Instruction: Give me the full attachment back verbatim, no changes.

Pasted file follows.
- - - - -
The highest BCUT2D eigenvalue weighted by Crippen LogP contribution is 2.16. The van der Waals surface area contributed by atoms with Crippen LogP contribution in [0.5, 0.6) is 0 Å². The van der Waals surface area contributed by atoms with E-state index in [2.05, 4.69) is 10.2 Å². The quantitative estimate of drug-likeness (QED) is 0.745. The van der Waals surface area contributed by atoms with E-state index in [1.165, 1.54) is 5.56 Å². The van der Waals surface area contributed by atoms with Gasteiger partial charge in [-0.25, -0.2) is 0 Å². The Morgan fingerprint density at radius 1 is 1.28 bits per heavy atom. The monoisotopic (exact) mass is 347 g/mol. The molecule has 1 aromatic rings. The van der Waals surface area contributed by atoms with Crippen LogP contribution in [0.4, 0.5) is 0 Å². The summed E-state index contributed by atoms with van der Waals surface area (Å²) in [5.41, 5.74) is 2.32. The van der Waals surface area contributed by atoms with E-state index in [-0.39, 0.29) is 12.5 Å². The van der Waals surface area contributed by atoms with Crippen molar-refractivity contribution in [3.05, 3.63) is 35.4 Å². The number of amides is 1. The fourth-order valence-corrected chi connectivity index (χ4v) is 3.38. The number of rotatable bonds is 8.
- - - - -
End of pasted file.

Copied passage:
The highest BCUT2D eigenvalue weighted by Crippen LogP contribution is 2.16. The van der Waals surface area contributed by atoms with Crippen LogP contribution in [0.5, 0.6) is 0 Å². The van der Waals surface area contributed by atoms with E-state index in [2.05, 4.69) is 10.2 Å². The quantitative estimate of drug-likeness (QED) is 0.745. The van der Waals surface area contributed by atoms with E-state index in [1.165, 1.54) is 5.56 Å². The van der Waals surface area contributed by atoms with Gasteiger partial charge in [-0.25, -0.2) is 0 Å². The Morgan fingerprint density at radius 1 is 1.28 bits per heavy atom. The monoisotopic (exact) mass is 347 g/mol. The molecule has 1 aromatic rings. The van der Waals surface area contributed by atoms with Crippen LogP contribution in [0.4, 0.5) is 0 Å². The summed E-state index contributed by atoms with van der Waals surface area (Å²) in [5.41, 5.74) is 2.32. The van der Waals surface area contributed by atoms with E-state index in [-0.39, 0.29) is 12.5 Å². The van der Waals surface area contributed by atoms with Crippen molar-refractivity contribution in [3.05, 3.63) is 35.4 Å². The number of amides is 1. The fourth-order valence-corrected chi connectivity index (χ4v) is 3.38. The number of rotatable bonds is 8.